Edward Harrison is the founder of the blog Credit Writedowns and is a finance specialist at Global Macro Advisors. Previously, Edward was a strategy and finance executive at Deutsche Bank, Bain, and Yahoo. He started his career as a diplomat and speaks German, Dutch, Swedish, Spanish and French. Edward holds an MBA from Columbia University and a BA in Economics from Dartmouth College.
Earlier this morning, the New York Mercantile Exchange was quoting delivery for light sweet crude in July at $43.30. That’s a far cry from the $55 average that analysts had expected for 2017 as recently as last month. And all indications are that this price deflation is not transitory, but lasting.
The selloff in oil brings year-to-date losses to some 23% despite OPEC’s extended production cut agreement. The market seems to be indicating that OPEC has lost control of the oil market because of increased production elsewhere. To wit, rig counts in the US have climbed for 22 weeks on the trot. And many look at these rig counts as a proxy for future production.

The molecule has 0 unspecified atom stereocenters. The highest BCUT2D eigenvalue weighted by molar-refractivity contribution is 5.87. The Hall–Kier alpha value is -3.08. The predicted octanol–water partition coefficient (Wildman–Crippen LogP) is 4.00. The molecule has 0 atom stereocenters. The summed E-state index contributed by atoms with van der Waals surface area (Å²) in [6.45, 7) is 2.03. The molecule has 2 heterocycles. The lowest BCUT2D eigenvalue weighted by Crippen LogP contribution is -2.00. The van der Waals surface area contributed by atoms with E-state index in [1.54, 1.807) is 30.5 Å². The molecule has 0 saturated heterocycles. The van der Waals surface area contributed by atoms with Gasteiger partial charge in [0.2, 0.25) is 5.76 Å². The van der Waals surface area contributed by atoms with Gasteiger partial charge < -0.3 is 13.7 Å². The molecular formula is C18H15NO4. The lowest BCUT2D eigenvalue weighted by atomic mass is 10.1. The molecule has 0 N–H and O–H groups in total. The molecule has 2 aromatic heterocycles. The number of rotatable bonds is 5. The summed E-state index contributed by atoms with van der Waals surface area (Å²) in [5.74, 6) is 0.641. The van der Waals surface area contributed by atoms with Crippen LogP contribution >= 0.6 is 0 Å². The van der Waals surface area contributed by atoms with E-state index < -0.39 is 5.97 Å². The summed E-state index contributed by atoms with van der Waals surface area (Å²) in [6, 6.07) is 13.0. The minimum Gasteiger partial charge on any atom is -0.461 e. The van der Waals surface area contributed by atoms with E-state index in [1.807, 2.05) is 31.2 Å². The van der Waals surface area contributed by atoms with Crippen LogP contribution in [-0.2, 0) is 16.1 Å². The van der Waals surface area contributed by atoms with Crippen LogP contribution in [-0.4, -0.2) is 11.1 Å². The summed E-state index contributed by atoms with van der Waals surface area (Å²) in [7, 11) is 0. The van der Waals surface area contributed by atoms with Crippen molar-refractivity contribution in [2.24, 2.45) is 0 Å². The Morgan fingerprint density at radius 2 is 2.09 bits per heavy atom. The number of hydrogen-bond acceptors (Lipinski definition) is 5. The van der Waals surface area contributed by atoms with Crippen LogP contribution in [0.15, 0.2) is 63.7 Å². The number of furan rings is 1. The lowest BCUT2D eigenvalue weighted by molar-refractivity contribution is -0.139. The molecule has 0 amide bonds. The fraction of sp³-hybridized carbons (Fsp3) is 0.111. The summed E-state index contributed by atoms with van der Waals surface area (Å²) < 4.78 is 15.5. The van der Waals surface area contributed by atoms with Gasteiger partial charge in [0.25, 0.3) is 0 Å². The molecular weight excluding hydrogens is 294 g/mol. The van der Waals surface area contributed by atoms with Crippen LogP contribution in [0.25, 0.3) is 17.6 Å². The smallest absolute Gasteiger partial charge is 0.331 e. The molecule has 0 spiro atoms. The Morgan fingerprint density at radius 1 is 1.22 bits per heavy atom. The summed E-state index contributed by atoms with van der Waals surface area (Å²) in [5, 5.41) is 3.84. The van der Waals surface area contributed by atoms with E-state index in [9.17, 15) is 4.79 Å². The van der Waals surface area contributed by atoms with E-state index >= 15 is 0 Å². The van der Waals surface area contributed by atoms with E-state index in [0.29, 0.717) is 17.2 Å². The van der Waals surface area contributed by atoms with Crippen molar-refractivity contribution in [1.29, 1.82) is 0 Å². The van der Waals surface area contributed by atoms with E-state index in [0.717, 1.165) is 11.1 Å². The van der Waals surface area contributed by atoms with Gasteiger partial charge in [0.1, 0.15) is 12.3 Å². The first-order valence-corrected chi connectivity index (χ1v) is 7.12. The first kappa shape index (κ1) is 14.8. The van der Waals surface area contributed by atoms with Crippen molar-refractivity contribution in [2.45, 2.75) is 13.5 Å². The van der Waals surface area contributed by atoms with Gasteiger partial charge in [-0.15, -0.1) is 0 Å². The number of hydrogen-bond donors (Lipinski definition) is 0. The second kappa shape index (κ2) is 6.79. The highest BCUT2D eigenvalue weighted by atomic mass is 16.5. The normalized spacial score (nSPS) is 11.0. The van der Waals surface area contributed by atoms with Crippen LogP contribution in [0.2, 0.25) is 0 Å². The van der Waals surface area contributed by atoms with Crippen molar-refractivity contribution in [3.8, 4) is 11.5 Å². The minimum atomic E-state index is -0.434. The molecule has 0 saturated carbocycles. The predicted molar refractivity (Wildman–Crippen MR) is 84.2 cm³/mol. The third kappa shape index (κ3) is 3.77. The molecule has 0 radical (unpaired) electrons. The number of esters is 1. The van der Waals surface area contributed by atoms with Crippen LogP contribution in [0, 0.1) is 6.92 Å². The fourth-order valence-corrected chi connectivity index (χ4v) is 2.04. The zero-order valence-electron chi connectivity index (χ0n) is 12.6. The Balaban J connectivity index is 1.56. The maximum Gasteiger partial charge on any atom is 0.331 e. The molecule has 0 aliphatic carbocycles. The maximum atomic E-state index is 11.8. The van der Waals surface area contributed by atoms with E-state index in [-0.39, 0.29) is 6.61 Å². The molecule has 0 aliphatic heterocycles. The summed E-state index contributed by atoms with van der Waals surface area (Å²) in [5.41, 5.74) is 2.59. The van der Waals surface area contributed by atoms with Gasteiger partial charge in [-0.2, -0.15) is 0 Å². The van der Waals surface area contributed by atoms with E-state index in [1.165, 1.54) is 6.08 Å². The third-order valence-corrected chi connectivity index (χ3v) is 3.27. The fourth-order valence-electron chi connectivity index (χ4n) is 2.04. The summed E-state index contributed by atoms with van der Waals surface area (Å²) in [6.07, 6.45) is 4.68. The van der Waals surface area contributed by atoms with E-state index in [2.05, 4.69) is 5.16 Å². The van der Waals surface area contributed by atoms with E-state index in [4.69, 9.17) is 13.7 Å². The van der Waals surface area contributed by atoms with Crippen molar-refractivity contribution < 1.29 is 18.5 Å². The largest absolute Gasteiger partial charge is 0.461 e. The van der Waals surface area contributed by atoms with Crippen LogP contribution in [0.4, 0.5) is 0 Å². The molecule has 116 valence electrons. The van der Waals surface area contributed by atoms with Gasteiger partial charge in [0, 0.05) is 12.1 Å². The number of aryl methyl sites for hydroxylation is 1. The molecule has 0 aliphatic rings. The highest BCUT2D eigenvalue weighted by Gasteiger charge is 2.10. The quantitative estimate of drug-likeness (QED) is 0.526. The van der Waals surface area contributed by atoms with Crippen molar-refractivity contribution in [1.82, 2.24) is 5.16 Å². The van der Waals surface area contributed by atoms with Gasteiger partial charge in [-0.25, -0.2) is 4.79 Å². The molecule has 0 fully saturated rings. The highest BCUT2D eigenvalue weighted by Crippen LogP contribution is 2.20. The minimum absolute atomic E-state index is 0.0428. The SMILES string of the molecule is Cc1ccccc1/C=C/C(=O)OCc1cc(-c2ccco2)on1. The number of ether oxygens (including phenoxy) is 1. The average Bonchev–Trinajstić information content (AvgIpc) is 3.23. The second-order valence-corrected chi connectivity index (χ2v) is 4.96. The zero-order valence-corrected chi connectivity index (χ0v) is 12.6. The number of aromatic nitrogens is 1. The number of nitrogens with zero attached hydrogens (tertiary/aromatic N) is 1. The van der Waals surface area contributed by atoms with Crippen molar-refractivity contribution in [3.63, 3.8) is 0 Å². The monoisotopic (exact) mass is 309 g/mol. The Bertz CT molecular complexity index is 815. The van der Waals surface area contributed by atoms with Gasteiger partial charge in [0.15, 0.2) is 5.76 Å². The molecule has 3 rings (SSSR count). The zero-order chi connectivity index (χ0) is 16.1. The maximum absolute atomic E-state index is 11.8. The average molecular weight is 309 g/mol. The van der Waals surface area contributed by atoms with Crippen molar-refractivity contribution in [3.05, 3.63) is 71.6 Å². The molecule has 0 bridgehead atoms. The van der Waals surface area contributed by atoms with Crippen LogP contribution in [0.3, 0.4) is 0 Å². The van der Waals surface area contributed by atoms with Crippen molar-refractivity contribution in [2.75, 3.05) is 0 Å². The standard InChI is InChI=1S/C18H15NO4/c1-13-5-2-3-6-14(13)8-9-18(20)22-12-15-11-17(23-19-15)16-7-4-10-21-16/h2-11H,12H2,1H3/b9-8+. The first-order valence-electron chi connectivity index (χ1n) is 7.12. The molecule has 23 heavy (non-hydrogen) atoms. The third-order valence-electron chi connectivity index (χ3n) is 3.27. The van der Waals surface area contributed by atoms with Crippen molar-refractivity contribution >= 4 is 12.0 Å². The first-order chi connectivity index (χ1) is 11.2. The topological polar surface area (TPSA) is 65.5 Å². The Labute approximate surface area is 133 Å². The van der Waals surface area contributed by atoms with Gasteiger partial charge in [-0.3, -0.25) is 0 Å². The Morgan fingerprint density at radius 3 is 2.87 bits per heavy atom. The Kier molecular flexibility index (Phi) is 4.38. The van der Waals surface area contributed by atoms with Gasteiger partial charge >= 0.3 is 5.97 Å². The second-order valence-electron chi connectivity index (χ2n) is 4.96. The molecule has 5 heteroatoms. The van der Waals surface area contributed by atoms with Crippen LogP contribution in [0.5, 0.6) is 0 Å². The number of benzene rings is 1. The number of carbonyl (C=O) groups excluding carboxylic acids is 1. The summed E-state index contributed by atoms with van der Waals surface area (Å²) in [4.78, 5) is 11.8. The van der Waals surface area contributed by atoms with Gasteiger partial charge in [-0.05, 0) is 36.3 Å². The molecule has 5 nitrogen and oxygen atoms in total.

Worries. The immediate concern is that this rout in oil prices will be negative for capital expenditure and presage another round of bloodletting in the oil industry. However, the drop in price, while severe, is nowhere near as severe as the drop from over $100 a barrel that preceded the last wave of oil investment cuts. As a result, we should expect the economic impact to be more muted, while the drop in prices will be positive for consumers.
What people are missing is that this weakness in oil prices is not a passing phase. The forces at work are persistent due to the incremental supply in US shale oil. And this will continue to put downward pressure on headline inflation numbers.
Bottom line: We should start looking at the decline in oil prices as a proxy for the Fed’s inability to continue its rate hike train. The more weakness we get in oil prices, the more headline – and core – inflation numbers and inflation expectations will fall. And if inflation numbers fall from here, the Fed will no longer be able to reasonably say it expects to meet its inflation mandate. More focus at the Fed will turn from interest rate hikes to balance sheet reduction.